What Americans Will Do With Stimulus Money—and What They Should Do

Many plan to pay down credit card debt or pad their savings
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In light of the financial recession that was brought on by the COVID-19 pandemic and the arrival of the U.S. government’s third stimulus check, Consolidated Credit, one of the nation’s largest non-profit providers of debt solutions, asked over 1,000 Americans how they felt about their financial standing in 2021. Consolidated Credit has been monitoring the credit card debt trends of consumers for nearly 30 years.

Overall, the survey found that many Americans have a more positive outlook in regard to their financial security this year and even have proactive plans for their upcoming stimulus check.

“After facing the financial uncertainty of the pandemic, Americans are becoming more hopeful,” said Gary Herman, president of Consolidated Credit. “If all goes well, this optimism will translate into more cash spending, boosting the economy post-pandemic.”

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According to the survey, 40% of respondents said they will use the next stimulus check to pay down their credit card debt. Of those surveyed, 27% said that they needed the stimulus to pay past-due bills, and 29% said that they will use it to pad their savings.

The data revealed that individuals with money goals are more likely to use their stimulus money on debt, and those without money goals are more likely to use the stimulus to pay their past-due bills. The survey also showed that those with structured debt resolutions and emergency savings are more likely to think that their last stimulus check was enough money to meet their financial needs. Moreover, those who reported having an emergency fund are also more likely to have less credit card debt than those who do not.

“Emergency funds play a fundamental role in financial stability,” Herman said. “A sizeable emergency fund can help consumers avoid using credit cards during tough times and use their savings instead.” But, how does one build an emergency fund and begin consolidating their debt?

“Building an emergency fund is more attainable with a set goal,” Herman said. “$1,000 is a good place to start, and it will cover most emergencies. After someone reaches this milestone, they can take on a more personalized approach and aim to save between three to six months of their expenses.”

Herman suggests that automating savings through a direct deposit also helps those who might be having a hard time meeting their savings goals. To make this simple adjustment, consumers can ask their employer to deposit a set amount of their paycheck into separate accounts each pay cycle or you can set up an automatic transfer for a set amount every payday into a savings. I actually started this more than 20 years ago and the $50 a week really added up.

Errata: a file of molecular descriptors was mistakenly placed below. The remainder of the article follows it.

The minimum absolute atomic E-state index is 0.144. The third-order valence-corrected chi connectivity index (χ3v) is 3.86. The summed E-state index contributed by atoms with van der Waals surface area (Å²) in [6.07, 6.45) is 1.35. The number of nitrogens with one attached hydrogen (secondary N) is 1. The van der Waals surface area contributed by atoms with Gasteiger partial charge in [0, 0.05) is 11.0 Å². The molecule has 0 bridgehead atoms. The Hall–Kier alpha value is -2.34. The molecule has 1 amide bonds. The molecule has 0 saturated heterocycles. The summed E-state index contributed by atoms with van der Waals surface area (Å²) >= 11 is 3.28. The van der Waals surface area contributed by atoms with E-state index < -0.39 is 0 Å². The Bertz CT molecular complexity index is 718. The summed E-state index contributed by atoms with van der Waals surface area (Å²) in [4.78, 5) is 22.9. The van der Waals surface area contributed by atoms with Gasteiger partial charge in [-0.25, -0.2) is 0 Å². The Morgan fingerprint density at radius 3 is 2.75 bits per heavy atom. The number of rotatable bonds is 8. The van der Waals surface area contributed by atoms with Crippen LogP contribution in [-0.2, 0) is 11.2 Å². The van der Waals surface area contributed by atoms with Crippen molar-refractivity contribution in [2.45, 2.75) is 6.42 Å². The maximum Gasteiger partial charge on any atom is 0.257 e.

Also, look for those small expenses that can add up. For people who are still working from home, you can build your emergency fund just by accounting for any spending that you’re no longer doing during the pandemic. Costs such as gasoline, parking, public transportation, buying lunches, dry cleaning, and other expenses associated with having to go to an office can be stashed into your emergency fund. Herman also recommends that those receiving stimulus checks should aim to set aside some of the money for an emergency.

If you’re looking to consolidate debt, you should closely consider your financial situation first. “Those looking to consolidate credit card debt with a consolidation loan will need a credit score of 670 or higher and ideally less than $25,000 in credit card debt,” Herman said. “A balance transfer offer is good for consumers with a FICO credit score of 740 or higher and less than $5,000 of debt. This method also works best when consumers can pay off their balance before their 0% APR introductory period ends.”

However, Herman believes that those who can’t consolidate credit card debt on their own—due to poor credit or high debt balance—should contact a professional. Non-profit counseling agencies can help negotiate a consumers’ interest rate with their creators and help with other ways to tackle debt. Consolidated Credit also has a step-by-step guide to consolidating debt in a financial crisis with real examples on their website.

Jeanette Pavini is an Emmy Award winning journalist specializing in consumer news and protection. She is the author of “The Joy of $aving: Money Lessons I Learned From My Italian-American Father & 20 Years as a Consumer Reporter.” Jeanette is a regular contributor to TheStreet. Her work includes reporting for CBS, MarketWatch, WSJ Sunday, and USA Today. Jeanette has contributed to “The Today Show” and a variety of other media outlets. You can follow her moneysaving tips on Facebook: Jeanette Pavini: The Joy of $aving Community. Find links to her social media and her book at, JeanettePavini.com.